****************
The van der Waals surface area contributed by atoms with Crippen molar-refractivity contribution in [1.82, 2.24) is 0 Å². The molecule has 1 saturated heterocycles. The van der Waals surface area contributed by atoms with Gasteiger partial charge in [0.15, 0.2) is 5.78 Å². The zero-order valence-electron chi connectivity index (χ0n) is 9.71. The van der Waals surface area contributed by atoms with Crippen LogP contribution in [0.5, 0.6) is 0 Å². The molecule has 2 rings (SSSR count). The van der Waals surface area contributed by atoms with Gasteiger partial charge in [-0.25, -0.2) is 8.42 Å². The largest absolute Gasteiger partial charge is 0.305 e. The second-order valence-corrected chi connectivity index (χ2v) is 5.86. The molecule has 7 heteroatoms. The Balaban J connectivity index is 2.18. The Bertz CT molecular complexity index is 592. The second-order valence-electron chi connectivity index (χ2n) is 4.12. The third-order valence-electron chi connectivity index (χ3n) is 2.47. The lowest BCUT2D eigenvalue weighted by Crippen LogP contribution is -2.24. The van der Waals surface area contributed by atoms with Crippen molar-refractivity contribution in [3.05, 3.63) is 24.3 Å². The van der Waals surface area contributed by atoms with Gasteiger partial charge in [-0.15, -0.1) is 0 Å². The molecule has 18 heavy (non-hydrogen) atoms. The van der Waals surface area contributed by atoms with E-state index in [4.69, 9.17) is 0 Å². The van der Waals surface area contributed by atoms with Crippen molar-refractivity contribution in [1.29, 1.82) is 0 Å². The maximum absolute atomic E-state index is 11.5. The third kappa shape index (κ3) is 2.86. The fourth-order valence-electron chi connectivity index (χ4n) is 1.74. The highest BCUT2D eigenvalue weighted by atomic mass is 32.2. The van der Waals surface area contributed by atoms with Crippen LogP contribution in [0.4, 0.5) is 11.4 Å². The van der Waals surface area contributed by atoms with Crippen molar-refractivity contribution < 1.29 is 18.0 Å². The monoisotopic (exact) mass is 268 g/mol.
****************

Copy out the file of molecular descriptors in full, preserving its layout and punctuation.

The van der Waals surface area contributed by atoms with Crippen molar-refractivity contribution in [1.82, 2.24) is 0 Å². The molecule has 1 saturated heterocycles. The van der Waals surface area contributed by atoms with Gasteiger partial charge in [0.15, 0.2) is 5.78 Å². The zero-order valence-electron chi connectivity index (χ0n) is 9.71. The van der Waals surface area contributed by atoms with Crippen LogP contribution in [0.5, 0.6) is 0 Å². The molecule has 2 rings (SSSR count). The van der Waals surface area contributed by atoms with Gasteiger partial charge in [-0.25, -0.2) is 8.42 Å². The largest absolute Gasteiger partial charge is 0.305 e. The second-order valence-corrected chi connectivity index (χ2v) is 5.86. The molecule has 7 heteroatoms. The Balaban J connectivity index is 2.18. The Bertz CT molecular complexity index is 592. The second-order valence-electron chi connectivity index (χ2n) is 4.12. The third-order valence-electron chi connectivity index (χ3n) is 2.47. The lowest BCUT2D eigenvalue weighted by Crippen LogP contribution is -2.24. The van der Waals surface area contributed by atoms with Crippen molar-refractivity contribution in [3.05, 3.63) is 24.3 Å². The van der Waals surface area contributed by atoms with Gasteiger partial charge in [-0.15, -0.1) is 0 Å². The molecule has 18 heavy (non-hydrogen) atoms. The van der Waals surface area contributed by atoms with E-state index in [4.69, 9.17) is 0 Å². The van der Waals surface area contributed by atoms with Crippen molar-refractivity contribution in [1.29, 1.82) is 0 Å². The maximum absolute atomic E-state index is 11.5. The third kappa shape index (κ3) is 2.86. The fourth-order valence-electron chi connectivity index (χ4n) is 1.74. The highest BCUT2D eigenvalue weighted by atomic mass is 32.2. The van der Waals surface area contributed by atoms with Crippen LogP contribution in [0.4, 0.5) is 11.4 Å². The van der Waals surface area contributed by atoms with Crippen molar-refractivity contribution < 1.29 is 18.0 Å². The monoisotopic (exact) mass is 268 g/mol.